Azara microphylla is a delicious evergreen!
I always strive to include year-round interest in the garden, and the Box Leaf Azara (Azara microphylla) is great for this.
So often we see fantastic gardens in Spring that look like a messy, ugly pile of dirt in mid-winter. However, in the Pacific Northwest there’s no excuse not to have a beautiful winter garden. Here it is relatively easy to craft a garden with blooms, color, fragrance, and food for wildlife all year. And that means a fantastic winter garden! And guess what? Azara is a tree that offers all of these benefits to your garden!
While Azaras are very cold hardy, super deep freezes may damage them. So if your garden dips below 10F for long periods in winter, an Azara might not be exactly the right plant for you. However, we have seem them tough it out through cold periods. But when we had a record cold snap that sent us well below 10F for several days, our Azaras took a big hit.
Azara microphylla is a special winter bloomer
Not only is this plant evergreen, but it also blooms yellow in February. And it’s tiny flowers smell like chocolate! In fact, your whole garden will be filled with hot cocoa aroma when this plant flowers. And what a delicious fragrance that is on a cold winter day.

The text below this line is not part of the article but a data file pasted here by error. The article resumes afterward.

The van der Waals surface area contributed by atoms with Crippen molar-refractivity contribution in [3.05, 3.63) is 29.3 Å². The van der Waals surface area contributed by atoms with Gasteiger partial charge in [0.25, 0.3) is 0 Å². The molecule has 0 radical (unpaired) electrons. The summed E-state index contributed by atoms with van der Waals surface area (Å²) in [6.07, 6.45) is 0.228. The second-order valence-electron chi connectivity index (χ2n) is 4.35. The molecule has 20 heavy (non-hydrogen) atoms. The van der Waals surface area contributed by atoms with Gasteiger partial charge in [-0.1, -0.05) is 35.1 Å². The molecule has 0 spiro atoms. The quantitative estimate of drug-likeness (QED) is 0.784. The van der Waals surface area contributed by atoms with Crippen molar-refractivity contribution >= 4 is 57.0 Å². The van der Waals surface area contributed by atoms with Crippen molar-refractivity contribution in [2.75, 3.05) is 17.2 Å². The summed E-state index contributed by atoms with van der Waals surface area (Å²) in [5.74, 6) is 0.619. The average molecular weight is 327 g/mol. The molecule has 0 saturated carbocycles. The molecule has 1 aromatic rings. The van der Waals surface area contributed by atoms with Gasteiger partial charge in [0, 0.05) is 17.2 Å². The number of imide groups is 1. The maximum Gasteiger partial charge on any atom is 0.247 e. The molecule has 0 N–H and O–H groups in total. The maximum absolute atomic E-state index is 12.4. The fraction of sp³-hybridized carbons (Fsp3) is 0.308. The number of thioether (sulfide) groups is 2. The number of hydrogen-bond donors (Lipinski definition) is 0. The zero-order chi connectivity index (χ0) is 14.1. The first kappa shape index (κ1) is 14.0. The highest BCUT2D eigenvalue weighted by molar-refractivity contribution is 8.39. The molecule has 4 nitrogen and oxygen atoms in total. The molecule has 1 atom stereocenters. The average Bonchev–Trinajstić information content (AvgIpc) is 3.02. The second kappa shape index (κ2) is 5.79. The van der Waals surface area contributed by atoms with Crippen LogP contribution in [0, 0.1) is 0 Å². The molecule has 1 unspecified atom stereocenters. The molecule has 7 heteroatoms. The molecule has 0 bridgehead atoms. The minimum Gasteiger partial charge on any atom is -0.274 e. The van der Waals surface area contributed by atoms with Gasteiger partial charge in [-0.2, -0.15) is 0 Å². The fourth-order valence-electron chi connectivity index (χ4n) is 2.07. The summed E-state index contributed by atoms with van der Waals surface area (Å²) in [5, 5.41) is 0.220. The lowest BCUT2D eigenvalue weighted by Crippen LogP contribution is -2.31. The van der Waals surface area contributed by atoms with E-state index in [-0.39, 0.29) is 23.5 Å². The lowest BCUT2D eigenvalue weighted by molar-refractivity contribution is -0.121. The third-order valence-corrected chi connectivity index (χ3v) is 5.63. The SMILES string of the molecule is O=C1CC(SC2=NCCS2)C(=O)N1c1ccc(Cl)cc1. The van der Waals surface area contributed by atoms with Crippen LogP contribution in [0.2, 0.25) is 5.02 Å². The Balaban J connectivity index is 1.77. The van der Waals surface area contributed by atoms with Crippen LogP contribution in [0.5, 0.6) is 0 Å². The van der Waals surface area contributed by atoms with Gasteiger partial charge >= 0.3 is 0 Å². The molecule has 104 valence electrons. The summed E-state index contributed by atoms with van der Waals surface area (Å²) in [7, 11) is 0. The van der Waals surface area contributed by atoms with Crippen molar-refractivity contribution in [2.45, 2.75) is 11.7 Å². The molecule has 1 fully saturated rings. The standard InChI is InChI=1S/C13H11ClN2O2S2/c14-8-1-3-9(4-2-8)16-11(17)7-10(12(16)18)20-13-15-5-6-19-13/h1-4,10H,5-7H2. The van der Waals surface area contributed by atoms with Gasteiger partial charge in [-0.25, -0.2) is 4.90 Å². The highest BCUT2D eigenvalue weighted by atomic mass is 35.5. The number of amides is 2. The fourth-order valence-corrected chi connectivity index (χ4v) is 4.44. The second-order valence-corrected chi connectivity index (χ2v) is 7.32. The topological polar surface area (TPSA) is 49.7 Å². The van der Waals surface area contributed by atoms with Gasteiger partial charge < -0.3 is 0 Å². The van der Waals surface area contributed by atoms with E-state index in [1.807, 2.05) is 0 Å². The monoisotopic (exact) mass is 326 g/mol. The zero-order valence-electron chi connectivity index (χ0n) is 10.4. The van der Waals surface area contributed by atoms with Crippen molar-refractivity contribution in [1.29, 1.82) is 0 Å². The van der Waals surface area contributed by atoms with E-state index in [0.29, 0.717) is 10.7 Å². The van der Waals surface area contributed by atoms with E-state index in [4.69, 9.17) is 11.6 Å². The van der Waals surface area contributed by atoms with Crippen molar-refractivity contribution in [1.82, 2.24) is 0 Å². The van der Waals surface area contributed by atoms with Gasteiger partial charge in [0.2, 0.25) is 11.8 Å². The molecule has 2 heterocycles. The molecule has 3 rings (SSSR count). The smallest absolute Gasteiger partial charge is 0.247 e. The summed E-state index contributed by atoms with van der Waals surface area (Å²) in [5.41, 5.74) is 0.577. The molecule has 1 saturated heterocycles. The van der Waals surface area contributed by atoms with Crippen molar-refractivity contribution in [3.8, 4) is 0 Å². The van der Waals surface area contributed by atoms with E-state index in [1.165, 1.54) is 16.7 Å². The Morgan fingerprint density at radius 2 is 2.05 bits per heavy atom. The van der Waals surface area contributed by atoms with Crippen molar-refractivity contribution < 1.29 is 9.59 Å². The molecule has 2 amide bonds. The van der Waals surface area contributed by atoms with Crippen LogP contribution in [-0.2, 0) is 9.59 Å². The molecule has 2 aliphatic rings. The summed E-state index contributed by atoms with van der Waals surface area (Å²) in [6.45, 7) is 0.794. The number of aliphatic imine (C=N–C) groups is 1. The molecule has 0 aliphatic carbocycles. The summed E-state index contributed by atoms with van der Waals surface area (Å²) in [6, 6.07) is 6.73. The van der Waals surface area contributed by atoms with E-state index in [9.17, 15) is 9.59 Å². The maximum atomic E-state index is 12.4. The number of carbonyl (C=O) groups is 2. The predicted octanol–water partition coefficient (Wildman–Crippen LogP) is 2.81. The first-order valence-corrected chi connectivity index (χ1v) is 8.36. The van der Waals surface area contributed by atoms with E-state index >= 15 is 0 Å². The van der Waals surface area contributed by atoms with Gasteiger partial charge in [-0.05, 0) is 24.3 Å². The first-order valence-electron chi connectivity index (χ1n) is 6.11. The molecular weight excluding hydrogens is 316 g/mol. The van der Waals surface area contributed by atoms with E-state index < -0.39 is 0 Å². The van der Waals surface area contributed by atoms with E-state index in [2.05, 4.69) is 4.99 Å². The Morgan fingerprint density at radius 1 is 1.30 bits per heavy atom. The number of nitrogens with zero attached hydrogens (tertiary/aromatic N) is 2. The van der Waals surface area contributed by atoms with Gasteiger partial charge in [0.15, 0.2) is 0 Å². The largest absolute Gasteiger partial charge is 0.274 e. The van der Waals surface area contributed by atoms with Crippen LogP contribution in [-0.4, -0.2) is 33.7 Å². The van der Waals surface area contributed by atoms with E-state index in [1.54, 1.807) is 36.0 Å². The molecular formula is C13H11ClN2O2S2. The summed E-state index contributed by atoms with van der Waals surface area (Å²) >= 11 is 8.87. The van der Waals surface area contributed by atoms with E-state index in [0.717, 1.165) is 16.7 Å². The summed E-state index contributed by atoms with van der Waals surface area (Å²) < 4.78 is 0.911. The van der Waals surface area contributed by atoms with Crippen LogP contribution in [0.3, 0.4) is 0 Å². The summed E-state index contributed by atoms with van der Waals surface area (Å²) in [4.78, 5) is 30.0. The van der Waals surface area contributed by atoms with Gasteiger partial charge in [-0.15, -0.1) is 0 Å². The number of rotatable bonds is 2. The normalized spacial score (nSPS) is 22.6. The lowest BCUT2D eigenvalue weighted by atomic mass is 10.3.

What does this plant look like?
The blossoms are small. But they are abundant. And they stand out against the dark green leaves. Or if you need to brighten up a darker spot in your garden, look for the variegated form of Azara microphylla. This plant may be a little weaker and a bit less sun tolerant, but it is lovely!
How big will my chocolate tree grow?
Azaras are often labelled with deceiving information. That means the tags may tell you this plant will get to about 15′ tall. Unfortunately, that’s not quite right. If your plant thrives, expect it to easily get to be twice that size. And while they are fairly columnar in shape, Azara microphylla trees do get wide. The good news is, that means they can make a great evergreen screen in your garden too.
How does this plant serve wildlife?
It’s unlikely you’ll eat the fruit from your Azara. Instead, drink in that hot chocolate scent in winter. However, it does serve up tasty morsels for wild birds. And you’ll enjoy watching them pecking away at the beautiful furrowed bark where tasty insects hide.
Want to learn more about great plants like these?
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